And Djokovic is yet to be challenged this year at Roland Garros. Not only hasn't he lost a set -- he has only twice ceded as many as four games in a set.
Extending his Grand Slam winning streak to 25 matches and closing in on a fourth championship in a row, Djokovic was dominant yet again in the fourth round Monday, beating 45th-ranked Jan-Lennard Struff of Germany 6-3, 6-2, 6-2.
"Everything is coming together beautifully. I'm motivated to fight for the trophy, yes. I mean, that's why I'm here," said Djokovic, who owns 15 Slam titles, including one in Paris. "But it's still a long way to go."
It has helped, certainly, that the No. 1-ranked Djokovic has not needed to deal with a seeded foe yet. That will change now: He faces No. 5 Alexander Zverev for a spot in the semifinals.
Have things been too easy so far? Is it possible that Djokovic hasn't had the proper preparation for what could be tougher going in the latter portion of the tournament?
"I don't mind cruising along, to be honest," he said with a smile. "I have plenty of experience, I think, dealing with situations where you're facing break points or where it's tense. I have played plenty of, I think, tight matches in my career, that I can rely on that experience."
He added: "It's good to be tested, from that perspective, but at the same time, it's also good to cruise along and kind of conserve the energy for what's coming up."
Djokovic and Zverev have split four previous tour meetings.
Zverev reached his second straight quarterfinal in Paris by coming back to eliminate No. 9 Fabio Fognini 3-6, 6-2, 6-2, 7-6 (5).
He's only 22, but Zverev has been touted as a future champion for quite some time. He has yet to play in a major semifinal, though, and mentioned Monday that he enjoyed getting to be a bit under the radar so far in this French Open, noting that 20-year-old Stefanos Tsitsipas, the sixth seed, was a subject of more focus until losing in the fourth round to Stan Wawrinka.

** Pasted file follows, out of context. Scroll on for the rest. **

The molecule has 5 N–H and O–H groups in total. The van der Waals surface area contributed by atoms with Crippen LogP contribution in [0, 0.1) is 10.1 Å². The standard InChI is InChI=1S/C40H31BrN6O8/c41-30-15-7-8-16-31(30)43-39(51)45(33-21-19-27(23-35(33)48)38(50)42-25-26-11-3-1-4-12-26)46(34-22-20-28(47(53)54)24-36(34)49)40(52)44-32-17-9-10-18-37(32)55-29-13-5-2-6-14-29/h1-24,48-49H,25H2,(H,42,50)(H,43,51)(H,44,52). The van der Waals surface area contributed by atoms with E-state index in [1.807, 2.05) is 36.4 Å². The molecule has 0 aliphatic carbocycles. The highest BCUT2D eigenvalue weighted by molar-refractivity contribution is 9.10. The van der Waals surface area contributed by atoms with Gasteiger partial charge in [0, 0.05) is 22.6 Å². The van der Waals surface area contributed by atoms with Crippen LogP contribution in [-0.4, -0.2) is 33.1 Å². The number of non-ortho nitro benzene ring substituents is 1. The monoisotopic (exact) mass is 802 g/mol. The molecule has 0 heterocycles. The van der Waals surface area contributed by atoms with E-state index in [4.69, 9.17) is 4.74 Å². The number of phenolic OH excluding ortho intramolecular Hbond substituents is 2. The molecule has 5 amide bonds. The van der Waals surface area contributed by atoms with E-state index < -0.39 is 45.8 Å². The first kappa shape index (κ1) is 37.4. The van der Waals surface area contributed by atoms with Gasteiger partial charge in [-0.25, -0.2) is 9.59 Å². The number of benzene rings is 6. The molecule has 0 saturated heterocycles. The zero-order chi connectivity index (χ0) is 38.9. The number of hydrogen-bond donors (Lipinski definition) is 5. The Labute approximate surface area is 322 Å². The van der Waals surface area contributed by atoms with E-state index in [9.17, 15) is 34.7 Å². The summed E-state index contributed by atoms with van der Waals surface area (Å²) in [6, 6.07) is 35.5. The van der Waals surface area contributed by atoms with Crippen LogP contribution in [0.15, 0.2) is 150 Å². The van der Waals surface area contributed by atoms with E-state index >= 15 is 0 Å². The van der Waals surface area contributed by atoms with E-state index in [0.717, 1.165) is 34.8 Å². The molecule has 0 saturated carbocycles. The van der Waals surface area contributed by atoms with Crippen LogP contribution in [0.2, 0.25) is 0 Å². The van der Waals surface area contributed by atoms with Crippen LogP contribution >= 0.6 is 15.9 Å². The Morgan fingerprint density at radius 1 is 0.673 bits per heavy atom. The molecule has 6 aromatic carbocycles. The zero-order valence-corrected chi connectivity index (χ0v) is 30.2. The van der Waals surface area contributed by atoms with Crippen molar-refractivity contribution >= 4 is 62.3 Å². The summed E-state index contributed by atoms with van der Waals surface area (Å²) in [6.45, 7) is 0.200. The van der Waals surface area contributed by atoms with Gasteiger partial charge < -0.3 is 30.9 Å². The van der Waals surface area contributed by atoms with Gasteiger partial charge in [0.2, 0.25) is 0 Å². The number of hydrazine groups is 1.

"For me," Zverev said, "it was actually quite a nice thing that not all of the attention ... is only going towards my way."
Unlike Djokovic, he has not exactly had an easy path to the round of eight: Zverev needed to win two five-setters in addition to going four against Fognini.
In other matches, Kei Nishikori of Japan won his eighth consecutive five-set match on Monday, defeating Benoit Paire 6-2, 6-7 (8), 6-2, 6-7 (8), 7-5 over two days and set up a quarterfinal match against defending champion Nadal.
In a match ridden with unforced errors that featured 15 breaks of serve but also some beautiful shots, Nishikori prevailed after a nearly four-hour battle. Their fourth-round match had been suspended by darkness on Sunday, with Nishikori leading two sets to one.
Nishikori extended his impressive record in five-set matches to 23-6, including a 6-1 mark at the clay-court Grand Slam. He also holds the best percentage of wins in deciding sets (132-45, .746) -- either in best-of-five or best-of-three matches -- since the Open era began in 1968.
In damp conditions, Paire's all-risk tennis was working when they came back on court. The Frenchman saved two match points in the fourth-set tiebreaker and served for the match at 5-3, but he was finally made to rue his mistakes.
"He was serving for the match, and I just tried to play one point at a time," Nishikori said.
Paire hit 15 double-faults and 79 unforced errors.
"Never easy to finish a match," Paire said. "It was tough emotionally. I'm very sad to lose this match but glad for what I did this week."
Nishikori will play in a third quarterfinal match in Paris but faces a tall order in the next round. Nadal has won 10 of their 12 previous matches, including all three matches on clay.
Monfils had not dropped a set in his three previous matches but could not find an answer to his opponent's consistency. Thiem produced a superb winner in the third set when, after being dragged to the net, he chased a backhand toward the baseline and fired a winner between his legs.
"He was just stronger; he impressed me a lot today," Monfils said.
Khachanov pointed to his pregnant wife in the stands after reaching his first Grand Slam quarterfinal.
The Russian told his support team in an on-court interview, "Let's go for more."
Information from The Associated Press was used in this report.